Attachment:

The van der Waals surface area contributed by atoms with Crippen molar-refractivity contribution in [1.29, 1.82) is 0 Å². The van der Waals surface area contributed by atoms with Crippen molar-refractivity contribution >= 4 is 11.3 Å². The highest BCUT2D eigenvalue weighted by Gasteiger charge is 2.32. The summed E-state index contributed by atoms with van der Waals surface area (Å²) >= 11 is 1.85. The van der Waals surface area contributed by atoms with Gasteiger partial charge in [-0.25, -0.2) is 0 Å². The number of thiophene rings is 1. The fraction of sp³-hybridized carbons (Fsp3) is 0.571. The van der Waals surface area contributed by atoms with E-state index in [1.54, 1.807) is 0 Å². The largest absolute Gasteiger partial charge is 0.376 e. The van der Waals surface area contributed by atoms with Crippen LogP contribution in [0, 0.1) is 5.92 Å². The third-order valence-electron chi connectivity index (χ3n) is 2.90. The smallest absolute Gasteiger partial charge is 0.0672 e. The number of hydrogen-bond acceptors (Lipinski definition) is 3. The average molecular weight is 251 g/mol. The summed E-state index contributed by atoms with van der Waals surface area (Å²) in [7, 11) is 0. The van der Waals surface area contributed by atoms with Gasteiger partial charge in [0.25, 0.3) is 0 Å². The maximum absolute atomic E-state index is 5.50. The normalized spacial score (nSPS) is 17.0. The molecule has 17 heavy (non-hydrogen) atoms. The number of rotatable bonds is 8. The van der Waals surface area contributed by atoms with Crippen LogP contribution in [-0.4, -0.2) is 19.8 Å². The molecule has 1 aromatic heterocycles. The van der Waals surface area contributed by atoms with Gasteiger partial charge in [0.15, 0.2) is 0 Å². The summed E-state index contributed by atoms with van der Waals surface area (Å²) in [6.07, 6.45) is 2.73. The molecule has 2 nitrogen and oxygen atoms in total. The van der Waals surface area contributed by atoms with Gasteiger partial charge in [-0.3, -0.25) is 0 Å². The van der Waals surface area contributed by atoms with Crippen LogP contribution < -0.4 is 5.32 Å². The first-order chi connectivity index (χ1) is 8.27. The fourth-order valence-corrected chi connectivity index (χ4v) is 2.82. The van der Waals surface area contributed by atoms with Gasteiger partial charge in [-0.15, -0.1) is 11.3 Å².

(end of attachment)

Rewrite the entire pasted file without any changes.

The van der Waals surface area contributed by atoms with Crippen molar-refractivity contribution in [1.29, 1.82) is 0 Å². The van der Waals surface area contributed by atoms with Crippen molar-refractivity contribution >= 4 is 11.3 Å². The highest BCUT2D eigenvalue weighted by Gasteiger charge is 2.32. The summed E-state index contributed by atoms with van der Waals surface area (Å²) >= 11 is 1.85. The van der Waals surface area contributed by atoms with Gasteiger partial charge in [-0.25, -0.2) is 0 Å². The number of thiophene rings is 1. The fraction of sp³-hybridized carbons (Fsp3) is 0.571. The van der Waals surface area contributed by atoms with E-state index in [1.54, 1.807) is 0 Å². The largest absolute Gasteiger partial charge is 0.376 e. The van der Waals surface area contributed by atoms with Crippen LogP contribution in [0, 0.1) is 5.92 Å². The third-order valence-electron chi connectivity index (χ3n) is 2.90. The smallest absolute Gasteiger partial charge is 0.0672 e. The number of hydrogen-bond acceptors (Lipinski definition) is 3. The average molecular weight is 251 g/mol. The summed E-state index contributed by atoms with van der Waals surface area (Å²) in [7, 11) is 0. The van der Waals surface area contributed by atoms with Gasteiger partial charge in [0.25, 0.3) is 0 Å². The maximum absolute atomic E-state index is 5.50. The normalized spacial score (nSPS) is 17.0. The molecule has 17 heavy (non-hydrogen) atoms. The number of rotatable bonds is 8. The van der Waals surface area contributed by atoms with Crippen LogP contribution in [-0.4, -0.2) is 19.8 Å². The molecule has 1 aromatic heterocycles. The van der Waals surface area contributed by atoms with Gasteiger partial charge in [0.15, 0.2) is 0 Å². The summed E-state index contributed by atoms with van der Waals surface area (Å²) in [6.07, 6.45) is 2.73. The molecule has 2 nitrogen and oxygen atoms in total. The van der Waals surface area contributed by atoms with Gasteiger partial charge in [-0.3, -0.25) is 0 Å². The van der Waals surface area contributed by atoms with Crippen LogP contribution < -0.4 is 5.32 Å². The first-order chi connectivity index (χ1) is 8.27. The fourth-order valence-corrected chi connectivity index (χ4v) is 2.82. The van der Waals surface area contributed by atoms with Gasteiger partial charge in [-0.15, -0.1) is 11.3 Å².